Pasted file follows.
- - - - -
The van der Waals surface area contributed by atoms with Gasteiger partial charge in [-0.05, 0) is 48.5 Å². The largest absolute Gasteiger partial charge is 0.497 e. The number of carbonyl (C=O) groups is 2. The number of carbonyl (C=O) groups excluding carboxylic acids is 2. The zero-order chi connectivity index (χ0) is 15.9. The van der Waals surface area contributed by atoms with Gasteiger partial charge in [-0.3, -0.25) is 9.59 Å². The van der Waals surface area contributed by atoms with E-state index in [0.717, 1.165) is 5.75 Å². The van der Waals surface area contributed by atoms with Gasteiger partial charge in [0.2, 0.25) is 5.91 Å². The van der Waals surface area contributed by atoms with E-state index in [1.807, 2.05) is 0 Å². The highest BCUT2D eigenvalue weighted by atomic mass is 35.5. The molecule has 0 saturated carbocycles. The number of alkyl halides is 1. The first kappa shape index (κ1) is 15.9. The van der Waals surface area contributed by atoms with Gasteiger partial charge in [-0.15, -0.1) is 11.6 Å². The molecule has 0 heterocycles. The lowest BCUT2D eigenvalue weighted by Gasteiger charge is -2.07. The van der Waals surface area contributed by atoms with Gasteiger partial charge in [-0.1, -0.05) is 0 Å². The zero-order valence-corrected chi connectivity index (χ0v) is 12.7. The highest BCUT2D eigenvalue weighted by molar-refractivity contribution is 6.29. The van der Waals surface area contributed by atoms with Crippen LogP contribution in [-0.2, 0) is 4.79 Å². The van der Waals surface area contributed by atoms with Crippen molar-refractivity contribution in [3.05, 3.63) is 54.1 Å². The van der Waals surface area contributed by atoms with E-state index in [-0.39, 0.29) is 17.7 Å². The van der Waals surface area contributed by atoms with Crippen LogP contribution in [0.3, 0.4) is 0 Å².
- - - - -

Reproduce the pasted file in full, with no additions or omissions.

The van der Waals surface area contributed by atoms with Gasteiger partial charge in [-0.05, 0) is 48.5 Å². The largest absolute Gasteiger partial charge is 0.497 e. The number of carbonyl (C=O) groups is 2. The number of carbonyl (C=O) groups excluding carboxylic acids is 2. The zero-order chi connectivity index (χ0) is 15.9. The van der Waals surface area contributed by atoms with Gasteiger partial charge in [-0.3, -0.25) is 9.59 Å². The van der Waals surface area contributed by atoms with E-state index in [0.717, 1.165) is 5.75 Å². The van der Waals surface area contributed by atoms with Gasteiger partial charge in [0.2, 0.25) is 5.91 Å². The van der Waals surface area contributed by atoms with E-state index in [1.807, 2.05) is 0 Å². The highest BCUT2D eigenvalue weighted by atomic mass is 35.5. The molecule has 0 saturated carbocycles. The number of alkyl halides is 1. The first kappa shape index (κ1) is 15.9. The van der Waals surface area contributed by atoms with Gasteiger partial charge in [-0.15, -0.1) is 11.6 Å². The molecule has 0 heterocycles. The lowest BCUT2D eigenvalue weighted by Gasteiger charge is -2.07. The van der Waals surface area contributed by atoms with Gasteiger partial charge in [-0.1, -0.05) is 0 Å². The zero-order valence-corrected chi connectivity index (χ0v) is 12.7. The highest BCUT2D eigenvalue weighted by molar-refractivity contribution is 6.29. The van der Waals surface area contributed by atoms with Crippen LogP contribution in [-0.2, 0) is 4.79 Å². The van der Waals surface area contributed by atoms with Crippen molar-refractivity contribution in [3.05, 3.63) is 54.1 Å². The van der Waals surface area contributed by atoms with E-state index in [-0.39, 0.29) is 17.7 Å². The van der Waals surface area contributed by atoms with Crippen LogP contribution in [0.3, 0.4) is 0 Å².